The 71 page bill ranges across the entire spectrum of our federal system of criminal justice. Among many other provisions, it gives judges greater flexibility in sentencing, reduces pre-trial detention, provides for more probation and earned release time, creation of drug, veteran, mental health and other problem solving courts, limits life sentences for drug trafficking to only the most egregious cases, expands compassionate release for lower risk geriatric and terminally ill offenders, provides de-escalation training for prison personnel and requires sentencing cost analyses to be disclosed before sentencing.

 A glaring omission is the restoration of the right to vote for felons who have served their time. Nor does it address the cruel practice of solitary confinement which is estimated (there are no reliable data) to hold as many as 80,000 prisoners. Confinement averages 5 years and 40 years for one man in Louisiana while the longest such confinement in a federal prison has now been 28 years.

Indicative of the serious prospects for this bipartisan bill is that it is backed by not only the President and the Department of Justice, but also by the Koch brothers, the ACLU, House Speaker Boehner and Senator Bernie Sanders as well as the Washington Post and the New York Times. Bill Clinton, speaking of the 1994 law that did so much to accelerate the growth of our prison society, said that “I signed a bill that made the problem worse.” Hillary Clinton has repeatedly called for reform of the system but has made no mention of the SAFE Justice Act.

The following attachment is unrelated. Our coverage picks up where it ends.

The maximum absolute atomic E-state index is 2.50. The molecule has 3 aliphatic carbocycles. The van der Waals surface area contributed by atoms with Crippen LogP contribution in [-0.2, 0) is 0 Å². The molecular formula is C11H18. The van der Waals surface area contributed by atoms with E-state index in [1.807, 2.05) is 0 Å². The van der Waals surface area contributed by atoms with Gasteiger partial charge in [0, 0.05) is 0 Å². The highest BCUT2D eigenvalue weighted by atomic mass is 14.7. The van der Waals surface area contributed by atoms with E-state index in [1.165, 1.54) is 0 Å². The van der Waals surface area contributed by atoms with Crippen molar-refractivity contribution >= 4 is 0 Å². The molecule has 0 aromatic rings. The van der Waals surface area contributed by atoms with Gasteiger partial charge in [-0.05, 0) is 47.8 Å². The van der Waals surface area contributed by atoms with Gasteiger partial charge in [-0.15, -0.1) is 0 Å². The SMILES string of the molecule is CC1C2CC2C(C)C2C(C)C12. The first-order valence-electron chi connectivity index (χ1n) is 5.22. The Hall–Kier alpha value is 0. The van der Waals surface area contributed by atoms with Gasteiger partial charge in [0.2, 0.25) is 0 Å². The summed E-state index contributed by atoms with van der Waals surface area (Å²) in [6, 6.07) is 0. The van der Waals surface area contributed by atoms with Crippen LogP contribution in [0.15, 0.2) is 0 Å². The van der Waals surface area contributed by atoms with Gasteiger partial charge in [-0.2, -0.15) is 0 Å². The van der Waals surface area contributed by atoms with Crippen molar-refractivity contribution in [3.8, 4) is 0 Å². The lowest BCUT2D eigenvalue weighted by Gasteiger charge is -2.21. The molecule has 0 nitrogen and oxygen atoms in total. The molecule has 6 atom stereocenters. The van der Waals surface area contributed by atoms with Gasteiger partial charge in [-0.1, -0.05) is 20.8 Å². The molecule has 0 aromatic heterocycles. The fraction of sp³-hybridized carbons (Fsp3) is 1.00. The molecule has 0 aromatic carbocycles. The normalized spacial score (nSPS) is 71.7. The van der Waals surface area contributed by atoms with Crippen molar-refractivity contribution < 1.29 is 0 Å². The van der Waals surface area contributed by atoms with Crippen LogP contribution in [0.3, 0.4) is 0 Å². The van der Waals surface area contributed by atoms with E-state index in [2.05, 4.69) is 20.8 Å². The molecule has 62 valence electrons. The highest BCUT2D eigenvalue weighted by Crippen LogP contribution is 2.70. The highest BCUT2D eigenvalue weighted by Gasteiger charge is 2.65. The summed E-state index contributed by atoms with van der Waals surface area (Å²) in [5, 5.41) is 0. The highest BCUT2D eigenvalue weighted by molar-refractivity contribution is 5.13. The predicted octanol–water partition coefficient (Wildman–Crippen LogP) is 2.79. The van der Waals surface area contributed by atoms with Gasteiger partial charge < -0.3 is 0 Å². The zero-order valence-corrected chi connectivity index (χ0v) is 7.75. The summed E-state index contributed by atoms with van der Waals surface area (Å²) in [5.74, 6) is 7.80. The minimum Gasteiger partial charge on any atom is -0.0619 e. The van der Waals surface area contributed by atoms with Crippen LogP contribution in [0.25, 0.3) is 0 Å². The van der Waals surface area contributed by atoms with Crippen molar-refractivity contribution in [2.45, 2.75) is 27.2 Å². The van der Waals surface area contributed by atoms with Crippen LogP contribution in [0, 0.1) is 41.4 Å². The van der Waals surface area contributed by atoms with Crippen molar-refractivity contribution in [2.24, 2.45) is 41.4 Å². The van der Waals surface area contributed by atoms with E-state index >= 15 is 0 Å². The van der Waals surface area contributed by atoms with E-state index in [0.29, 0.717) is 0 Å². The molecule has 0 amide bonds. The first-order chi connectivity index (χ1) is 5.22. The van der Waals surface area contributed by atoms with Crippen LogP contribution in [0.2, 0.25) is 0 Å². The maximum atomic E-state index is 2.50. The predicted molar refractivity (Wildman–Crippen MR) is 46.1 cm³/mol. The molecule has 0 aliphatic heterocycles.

In parallel to the introduction of the SAFE Justice Act, likely one of his last major political undertakings, Obama launched his drive in mid-July to reform the criminal justice system with a speech to the NAACP in Philadelphia. Earlier he had granted clemency to almost 4 dozen non-violent drug offenders of the more than 30,000 non-violent prisoners who have petitioned for early release. Two days later, he became the first sitting president to visit a federal prison and meet with 6 non-violent drug offenders where he made that point, “There but for the Grace of God” - alluding to his own youthful experiments with both pot and “blow” (cocaine). And, he ordered Attorney General Lynch to review the use of solitary confinement in federal prisons, to combat poor conditions in prisons and to prepare those inside for reentry to society.